On April 14th 1818 Luko Čeča and his colleagues were preparing lights in Postojna Cave for a forthcoming visit from Austrian Emperor Franz I. Whilst in the Great Hall, Luko disappeared through some rocks and discovered one of today’s most famous caves in the world. The first words he uttered to his concerned colleagues were: “There is a new world here - and it’s paradise!”
Credit for this great discovery however, was initially given to the Postojna district treasurer, Löwengreifu, and remained so for several decades. Only in 1854 - some 18 years after his death - was Luko Čeča rightly attributed.
When the caves officially opened to the public in 1819, guides would take groups of tourists through on foot. It wasn’t until 1872 that the first railroad was installed, thought to have been a suggestions of Thomas Cook’s, thus allowing visitors further access inside. These early trams were pushed along by the guides themselves until a gas locomotive was introduced in the early 20th century. In 1884 electric lighting was added, preceding Ljubljana by almost 14 years, and subsequently electric trains replaced the old locomotives and are still used today.
In the two centuries that have passed since their discovery, the caves have become one of Slovenia’s biggest tourist attractions, and more than 38 million visitors from around the world have walked across through them. To mark this special anniversary and to celebrate the tourist development of Postojna, Marjan Batagelj, President of the Management Board, hosted a press conference during which he spoke of further expansion and exciting new developments for the coming year. “Even in 2018 we are moving tourism even higher. The revival will be experienced in July, when we plan to open the luxury hotel Planinka. Summer 2018 will be marked by the opening of the Museum of Eavesdropping and the expansion of wellness offering speleotherapy.” He went on to say that the official 200th anniversary event will be in the autumn.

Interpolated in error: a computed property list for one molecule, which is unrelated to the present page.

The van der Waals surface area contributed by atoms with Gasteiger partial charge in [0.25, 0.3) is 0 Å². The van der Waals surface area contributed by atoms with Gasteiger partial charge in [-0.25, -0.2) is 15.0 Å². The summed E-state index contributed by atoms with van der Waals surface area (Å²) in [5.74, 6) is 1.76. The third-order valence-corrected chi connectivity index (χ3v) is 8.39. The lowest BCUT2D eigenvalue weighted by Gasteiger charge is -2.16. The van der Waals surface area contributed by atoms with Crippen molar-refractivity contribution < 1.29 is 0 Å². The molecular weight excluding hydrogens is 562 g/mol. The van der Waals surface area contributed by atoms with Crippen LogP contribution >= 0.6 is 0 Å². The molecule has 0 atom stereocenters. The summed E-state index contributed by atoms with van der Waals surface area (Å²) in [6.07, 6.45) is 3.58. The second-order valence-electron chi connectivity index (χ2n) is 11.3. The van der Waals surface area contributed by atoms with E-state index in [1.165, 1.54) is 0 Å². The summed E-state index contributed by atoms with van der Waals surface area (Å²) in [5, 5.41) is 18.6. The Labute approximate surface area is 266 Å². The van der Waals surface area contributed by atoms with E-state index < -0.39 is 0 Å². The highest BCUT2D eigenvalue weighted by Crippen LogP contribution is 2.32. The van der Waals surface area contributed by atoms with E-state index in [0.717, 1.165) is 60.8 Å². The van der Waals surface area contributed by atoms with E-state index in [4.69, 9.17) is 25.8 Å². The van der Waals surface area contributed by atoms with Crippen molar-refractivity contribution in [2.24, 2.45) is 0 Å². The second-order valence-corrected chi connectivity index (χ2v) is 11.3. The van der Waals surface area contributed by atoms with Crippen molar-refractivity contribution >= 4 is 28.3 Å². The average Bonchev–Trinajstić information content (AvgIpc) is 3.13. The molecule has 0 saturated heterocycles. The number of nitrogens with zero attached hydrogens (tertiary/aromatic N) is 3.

In order to allow the vast numbers of visitors through the caves each year, a dedicated number of staff are needed to keep operations running smoothly. One of such people is Ivan Franko, who has given forty years loyal service and is estimated to have guided through as many as 25 million tourists. Humbled by his presentation for long standing service and commitment he said, "If something is given to us, it is not only our own, but we have to act like it is from everyone!"
In commemoration of the 200th anniversary, this week’s event also marked the opening of the newly renovated train platform from the Great Hall, and has been respectfully named after Luko Čeča. “The old platform,” said Marjan Batagelj, “did not conform to the aesthetic standards of the cave.” Architect Nicole Motoh said of it, "the concept of architecture in the cave can not and must not defy energy and experience, but must discreetly adapt to the spirit of the natural environment. The only thing that man has added to the Postojna Cave is light, which allows nature to share its wealth with the visitor. The cave is a queen, human intervention - even so inspiring - should remain secondary."